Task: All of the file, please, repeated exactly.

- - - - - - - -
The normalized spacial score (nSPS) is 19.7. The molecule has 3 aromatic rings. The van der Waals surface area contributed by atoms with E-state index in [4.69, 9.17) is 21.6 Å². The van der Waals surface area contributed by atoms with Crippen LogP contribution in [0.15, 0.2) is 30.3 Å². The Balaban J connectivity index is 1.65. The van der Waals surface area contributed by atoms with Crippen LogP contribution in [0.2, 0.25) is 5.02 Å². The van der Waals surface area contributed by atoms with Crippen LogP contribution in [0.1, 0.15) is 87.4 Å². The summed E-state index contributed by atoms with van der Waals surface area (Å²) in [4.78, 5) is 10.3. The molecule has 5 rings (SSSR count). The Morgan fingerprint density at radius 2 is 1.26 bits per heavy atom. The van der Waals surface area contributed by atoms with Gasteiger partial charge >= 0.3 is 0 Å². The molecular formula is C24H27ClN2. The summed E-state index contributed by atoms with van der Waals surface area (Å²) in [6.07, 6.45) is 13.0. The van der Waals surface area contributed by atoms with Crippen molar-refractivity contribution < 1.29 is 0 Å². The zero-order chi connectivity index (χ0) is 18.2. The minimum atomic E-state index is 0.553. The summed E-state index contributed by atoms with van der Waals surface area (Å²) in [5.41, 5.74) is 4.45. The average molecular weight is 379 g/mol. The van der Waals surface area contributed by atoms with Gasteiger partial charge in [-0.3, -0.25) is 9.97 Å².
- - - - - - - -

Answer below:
The normalized spacial score (nSPS) is 19.7. The molecule has 3 aromatic rings. The van der Waals surface area contributed by atoms with E-state index in [4.69, 9.17) is 21.6 Å². The van der Waals surface area contributed by atoms with Crippen LogP contribution in [0.15, 0.2) is 30.3 Å². The Balaban J connectivity index is 1.65. The van der Waals surface area contributed by atoms with Crippen LogP contribution in [0.2, 0.25) is 5.02 Å². The van der Waals surface area contributed by atoms with Crippen LogP contribution in [0.1, 0.15) is 87.4 Å². The summed E-state index contributed by atoms with van der Waals surface area (Å²) in [4.78, 5) is 10.3. The molecule has 5 rings (SSSR count). The Morgan fingerprint density at radius 2 is 1.26 bits per heavy atom. The van der Waals surface area contributed by atoms with Gasteiger partial charge >= 0.3 is 0 Å². The molecular formula is C24H27ClN2. The summed E-state index contributed by atoms with van der Waals surface area (Å²) in [6.07, 6.45) is 13.0. The van der Waals surface area contributed by atoms with Crippen molar-refractivity contribution < 1.29 is 0 Å². The zero-order chi connectivity index (χ0) is 18.2. The minimum atomic E-state index is 0.553. The summed E-state index contributed by atoms with van der Waals surface area (Å²) in [5.41, 5.74) is 4.45. The average molecular weight is 379 g/mol. The van der Waals surface area contributed by atoms with Gasteiger partial charge in [-0.3, -0.25) is 9.97 Å².